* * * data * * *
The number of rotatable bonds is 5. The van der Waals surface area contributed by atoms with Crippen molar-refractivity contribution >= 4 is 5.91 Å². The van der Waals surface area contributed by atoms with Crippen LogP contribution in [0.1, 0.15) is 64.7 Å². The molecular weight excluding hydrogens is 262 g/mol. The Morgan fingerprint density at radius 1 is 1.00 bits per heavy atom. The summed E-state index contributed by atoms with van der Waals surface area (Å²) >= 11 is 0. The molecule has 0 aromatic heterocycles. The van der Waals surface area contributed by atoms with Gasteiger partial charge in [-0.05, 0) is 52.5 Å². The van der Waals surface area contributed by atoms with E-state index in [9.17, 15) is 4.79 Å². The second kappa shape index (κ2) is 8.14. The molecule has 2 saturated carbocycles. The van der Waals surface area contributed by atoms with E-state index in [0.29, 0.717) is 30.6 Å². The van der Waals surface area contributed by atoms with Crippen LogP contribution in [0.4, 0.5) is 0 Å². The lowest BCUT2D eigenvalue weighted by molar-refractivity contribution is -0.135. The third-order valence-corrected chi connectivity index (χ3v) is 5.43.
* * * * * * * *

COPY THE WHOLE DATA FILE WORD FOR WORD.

The number of rotatable bonds is 5. The van der Waals surface area contributed by atoms with Crippen molar-refractivity contribution >= 4 is 5.91 Å². The van der Waals surface area contributed by atoms with Crippen LogP contribution in [0.1, 0.15) is 64.7 Å². The molecular weight excluding hydrogens is 262 g/mol. The Morgan fingerprint density at radius 1 is 1.00 bits per heavy atom. The summed E-state index contributed by atoms with van der Waals surface area (Å²) >= 11 is 0. The molecule has 0 aromatic heterocycles. The van der Waals surface area contributed by atoms with Gasteiger partial charge in [-0.05, 0) is 52.5 Å². The van der Waals surface area contributed by atoms with E-state index in [9.17, 15) is 4.79 Å². The second kappa shape index (κ2) is 8.14. The molecule has 2 saturated carbocycles. The van der Waals surface area contributed by atoms with E-state index in [0.29, 0.717) is 30.6 Å². The van der Waals surface area contributed by atoms with Crippen LogP contribution in [0.4, 0.5) is 0 Å². The lowest BCUT2D eigenvalue weighted by molar-refractivity contribution is -0.135. The third-order valence-corrected chi connectivity index (χ3v) is 5.43.